Yesterday, I received an email from Rebecca Sharpless, Associate Professor of History at Texas Christian University. It began (shared with permission):
Dear David Perry,
Thanks to you, I have now published in the New York Times. Last
Thursday, when I was debating on whether to weigh in on the Paula Deen
flap with her cook, my best friend sent me the link to your piece in the
COHE. So when I wrote to the editor and he asked
when I could have 850 words to him, I took a deep breath and said,
Here’s her essay. It sets the current Paula Deen story in a historical context of southern white women exploiting African-American food culture. Sharpless has a book, Cooking in Other Women’s Kitchens: Domestic Workers in the South, 1865-1960, which gives her the kind of deep knowledge of the subject that only a scholar can have. That she found a way to share that knowledge more broadly, to explore “how we got into this mess,” as I like to put it, is exactly the kind of engagement for which I am advocating most strongly.
my story illustrates, getting published has required some luck, good
timing, and learning how to write more quickly. The speed required is
Like many academics, I like to linger over my writing, but that’s not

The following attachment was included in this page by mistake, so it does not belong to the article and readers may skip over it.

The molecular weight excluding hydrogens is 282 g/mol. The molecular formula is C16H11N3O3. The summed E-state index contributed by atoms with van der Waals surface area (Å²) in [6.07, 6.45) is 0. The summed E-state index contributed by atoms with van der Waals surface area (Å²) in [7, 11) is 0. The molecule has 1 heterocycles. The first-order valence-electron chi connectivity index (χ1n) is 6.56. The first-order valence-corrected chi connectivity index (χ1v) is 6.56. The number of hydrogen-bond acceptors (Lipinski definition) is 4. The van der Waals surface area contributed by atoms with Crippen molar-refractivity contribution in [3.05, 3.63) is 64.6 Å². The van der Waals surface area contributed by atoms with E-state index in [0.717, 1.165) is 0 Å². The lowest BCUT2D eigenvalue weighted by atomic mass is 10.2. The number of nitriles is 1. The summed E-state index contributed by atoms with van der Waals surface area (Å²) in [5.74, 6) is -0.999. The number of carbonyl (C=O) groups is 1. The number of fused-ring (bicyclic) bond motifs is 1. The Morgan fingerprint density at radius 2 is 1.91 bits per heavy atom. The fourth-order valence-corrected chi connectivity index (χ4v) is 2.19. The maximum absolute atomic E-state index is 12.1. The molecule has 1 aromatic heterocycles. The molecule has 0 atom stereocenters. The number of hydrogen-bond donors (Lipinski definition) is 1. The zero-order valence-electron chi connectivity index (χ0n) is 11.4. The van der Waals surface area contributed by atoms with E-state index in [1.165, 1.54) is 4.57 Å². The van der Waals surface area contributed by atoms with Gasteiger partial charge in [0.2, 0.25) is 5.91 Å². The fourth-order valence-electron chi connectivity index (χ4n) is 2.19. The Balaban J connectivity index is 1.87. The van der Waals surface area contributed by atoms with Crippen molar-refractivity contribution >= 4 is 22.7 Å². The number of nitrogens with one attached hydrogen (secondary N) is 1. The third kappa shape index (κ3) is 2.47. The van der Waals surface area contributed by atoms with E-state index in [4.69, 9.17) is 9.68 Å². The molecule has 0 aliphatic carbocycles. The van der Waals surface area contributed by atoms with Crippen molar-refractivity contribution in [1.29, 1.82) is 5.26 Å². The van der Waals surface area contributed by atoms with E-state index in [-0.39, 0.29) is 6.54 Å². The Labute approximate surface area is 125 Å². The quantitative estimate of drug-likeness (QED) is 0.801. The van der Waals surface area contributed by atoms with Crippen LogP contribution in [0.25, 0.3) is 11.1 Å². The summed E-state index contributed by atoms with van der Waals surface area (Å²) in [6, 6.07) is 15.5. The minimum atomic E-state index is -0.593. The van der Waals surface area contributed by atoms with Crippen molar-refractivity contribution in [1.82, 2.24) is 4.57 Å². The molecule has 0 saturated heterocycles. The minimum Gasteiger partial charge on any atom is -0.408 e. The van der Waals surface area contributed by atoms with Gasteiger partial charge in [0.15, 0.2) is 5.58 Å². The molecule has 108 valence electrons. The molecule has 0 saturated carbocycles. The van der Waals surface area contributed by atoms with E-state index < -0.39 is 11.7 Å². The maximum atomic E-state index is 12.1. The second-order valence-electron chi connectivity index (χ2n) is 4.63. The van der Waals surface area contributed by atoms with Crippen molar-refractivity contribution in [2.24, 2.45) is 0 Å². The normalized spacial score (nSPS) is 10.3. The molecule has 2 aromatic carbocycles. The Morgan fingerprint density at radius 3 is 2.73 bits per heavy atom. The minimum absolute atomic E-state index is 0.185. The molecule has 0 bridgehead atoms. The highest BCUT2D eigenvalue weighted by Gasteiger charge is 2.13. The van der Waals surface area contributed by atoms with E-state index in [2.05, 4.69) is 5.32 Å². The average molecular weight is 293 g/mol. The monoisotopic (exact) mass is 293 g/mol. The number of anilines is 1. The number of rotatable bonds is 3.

how the journalistic world works. I have had to submit essays on
breaking news that were “good enough” rather than perfect.
– See more at: http://chronicle.com.ezproxy.dom.edu/article/My-Initial-Public-Offering/140407/#sthash.DHav5cz9.dpuf
In my Chronicle essay on public writing, I stressed speed, writing, “As my story illustrates, getting
published has required some luck, good timing, and learning how to write more
quickly. The speed required is particularly challenging. Like many academics, I like to linger over my
writing, but that’s not how the journalistic world works. I have had to submit
essays on breaking news that were “good enough” rather than perfect.” In fact, I felt my own piece on Paula Deen from when the story on her alleged racism first broke wasn’t quite written fast enough to find a home on a major site, so I just put it on the blog.
So this is an exciting concrete outcome. But speed isn’t always necessary. On Monday, I’ve had confirmed, The Nation will publish an essay of mine on disability and police violence. I researched this one more deeply than others, sent it to them in May, tried to get it into the magazine, but finally we’ve decided to put it online. It’s not hitting a news cycle, but trying to shape awareness of a buried issue. My piece on the Ottoman legacy at stake in the Turkish uprisings was rejected 4 times, the last time by CNN, as being off-cycle. Then the violence swelled up again (regrettably), and CNN quickly asked for it back.
At any rate, congrats to Rebecca Sharpless for the terrific essay and I’m honored to have played any part in inspiring you to write fast and send it in.